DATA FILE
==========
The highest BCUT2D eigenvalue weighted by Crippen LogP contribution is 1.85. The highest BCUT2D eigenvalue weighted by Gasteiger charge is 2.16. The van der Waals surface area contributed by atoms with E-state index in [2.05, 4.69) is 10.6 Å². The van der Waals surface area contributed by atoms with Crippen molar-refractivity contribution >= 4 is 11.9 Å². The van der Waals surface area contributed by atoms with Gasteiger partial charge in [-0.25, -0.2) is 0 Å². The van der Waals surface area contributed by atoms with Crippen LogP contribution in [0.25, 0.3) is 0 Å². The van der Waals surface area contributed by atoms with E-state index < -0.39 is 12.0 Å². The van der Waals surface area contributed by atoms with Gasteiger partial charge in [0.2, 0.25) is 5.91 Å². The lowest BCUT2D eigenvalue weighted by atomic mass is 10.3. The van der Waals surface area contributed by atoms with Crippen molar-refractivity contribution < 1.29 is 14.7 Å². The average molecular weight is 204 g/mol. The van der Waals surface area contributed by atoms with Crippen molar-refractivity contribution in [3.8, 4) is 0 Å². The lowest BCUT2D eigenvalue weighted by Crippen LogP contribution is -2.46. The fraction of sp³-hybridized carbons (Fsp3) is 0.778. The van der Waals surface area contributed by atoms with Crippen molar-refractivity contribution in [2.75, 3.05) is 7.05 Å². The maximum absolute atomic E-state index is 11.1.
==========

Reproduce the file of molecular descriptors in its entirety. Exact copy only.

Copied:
The highest BCUT2D eigenvalue weighted by Crippen LogP contribution is 1.85. The highest BCUT2D eigenvalue weighted by Gasteiger charge is 2.16. The van der Waals surface area contributed by atoms with E-state index in [2.05, 4.69) is 10.6 Å². The van der Waals surface area contributed by atoms with Crippen molar-refractivity contribution >= 4 is 11.9 Å². The van der Waals surface area contributed by atoms with Gasteiger partial charge in [-0.25, -0.2) is 0 Å². The van der Waals surface area contributed by atoms with Crippen LogP contribution in [0.25, 0.3) is 0 Å². The van der Waals surface area contributed by atoms with E-state index < -0.39 is 12.0 Å². The van der Waals surface area contributed by atoms with Gasteiger partial charge in [0.2, 0.25) is 5.91 Å². The lowest BCUT2D eigenvalue weighted by atomic mass is 10.3. The van der Waals surface area contributed by atoms with Crippen molar-refractivity contribution < 1.29 is 14.7 Å². The average molecular weight is 204 g/mol. The van der Waals surface area contributed by atoms with Crippen molar-refractivity contribution in [3.8, 4) is 0 Å². The lowest BCUT2D eigenvalue weighted by Crippen LogP contribution is -2.46. The fraction of sp³-hybridized carbons (Fsp3) is 0.778. The van der Waals surface area contributed by atoms with Crippen molar-refractivity contribution in [2.75, 3.05) is 7.05 Å². The maximum absolute atomic E-state index is 11.1.